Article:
Migrate from Windows XP to Windows 7

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Can I upgrade from Windows XP straight to Windows 7? Yes. and no, you don’t have make Vista a middleman.

So your business may be facing a major problem. With no easy way to transfer your existing programs from Windows XP to Windows 7, your company’s administrators need to do what Microsoft calls a “custom” install. “Custom” is what most administrators call a clean install; you end up deleting everything on the PC.That can be a real headache.Microsoft offer following tools to migrate systems.
I step
Run the “Windows 7 Upgrade Advisor,” which as of July, was in beta. Start here, download and install the advisor, then run it.

II stepMake a disk image of your XP machine as it exists now so that, if you later decide Windows 7 isn’t worth the disc it’s written to and you want to revert to the ancient XP, you can do so without a lot of hassle.

III. Choose Migration ToolMicrosoft does provide a tool, Windows Easy Transfer, suitable for small offices and home offices (SOHO) and small-to-medium businesses (SMBs). It can help migrate files, e-mail, pictures, and settings from Windows XP to Windows 7. If your users store a lot of files on your PC instead of file servers, this can be very handy.

Larger businesses with multiple identically-configured PCs will want to use Microsoft’s User State Migration Tool 4.0 (USMT) to automate the transfer of such files. Unlike Windows Easy Transfer, USMT supports “hard-link migration.” With this utility program, user accounts, files, and settings are saved on the hard drive of the PC being upgraded.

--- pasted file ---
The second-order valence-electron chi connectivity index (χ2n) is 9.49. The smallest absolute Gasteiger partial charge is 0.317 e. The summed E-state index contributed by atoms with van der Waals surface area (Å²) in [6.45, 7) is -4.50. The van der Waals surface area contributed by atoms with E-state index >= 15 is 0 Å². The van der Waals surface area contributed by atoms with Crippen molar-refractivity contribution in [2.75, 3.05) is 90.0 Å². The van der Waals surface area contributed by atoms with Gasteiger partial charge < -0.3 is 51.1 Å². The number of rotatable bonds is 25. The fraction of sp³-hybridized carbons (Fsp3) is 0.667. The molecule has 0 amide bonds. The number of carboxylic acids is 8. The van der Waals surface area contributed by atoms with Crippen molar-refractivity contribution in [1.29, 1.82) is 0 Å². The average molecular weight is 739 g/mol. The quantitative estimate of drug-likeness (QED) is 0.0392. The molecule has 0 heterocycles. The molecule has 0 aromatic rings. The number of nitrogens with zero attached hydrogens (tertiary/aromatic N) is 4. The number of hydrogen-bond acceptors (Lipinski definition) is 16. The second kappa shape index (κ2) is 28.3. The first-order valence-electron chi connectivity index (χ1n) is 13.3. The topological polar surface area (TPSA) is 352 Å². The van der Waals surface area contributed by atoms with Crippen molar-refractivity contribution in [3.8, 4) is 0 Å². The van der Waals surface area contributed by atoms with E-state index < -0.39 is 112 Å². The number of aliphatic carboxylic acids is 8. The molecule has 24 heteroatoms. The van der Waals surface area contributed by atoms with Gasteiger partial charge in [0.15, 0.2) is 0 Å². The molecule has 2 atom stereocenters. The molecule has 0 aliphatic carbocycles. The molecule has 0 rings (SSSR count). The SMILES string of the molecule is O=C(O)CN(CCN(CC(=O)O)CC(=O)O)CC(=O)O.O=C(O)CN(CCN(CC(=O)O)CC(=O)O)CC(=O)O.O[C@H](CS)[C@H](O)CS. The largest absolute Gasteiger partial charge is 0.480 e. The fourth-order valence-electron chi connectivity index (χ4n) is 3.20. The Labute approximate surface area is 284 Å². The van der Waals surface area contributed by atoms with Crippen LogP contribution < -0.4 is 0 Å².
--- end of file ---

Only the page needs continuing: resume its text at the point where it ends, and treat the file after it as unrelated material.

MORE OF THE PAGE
However, both USMT and Windows Easy Transfer still leave you with the far more cumbersome nuisance of transferring programs. One program that can help you with that is LapLink’s PCmover.

IV. Final Check
After migrating to Windows 7, install and try out the software you’ve been running on XP. It might work fine. (Most likely to have fewest problems: Products from Microsoft and other major vendors.)

If the program won’t run, you can try to run it in “compatibility mode.” Right-click on the program’s shortcut, select “Properties,” then click the “Compatibility” tab. Next, check the “Run this program in compatibility mode” box, and in the drop-down list, choose the version of Windows, in this case Windows XP.
Or you can run free virtualization software on Windows 7, such as Sun’s VirtualBox, with a copy of Windows XP as the “guest” OS within the virtual environment. You’ll need an XP license to install inside the virtual machine

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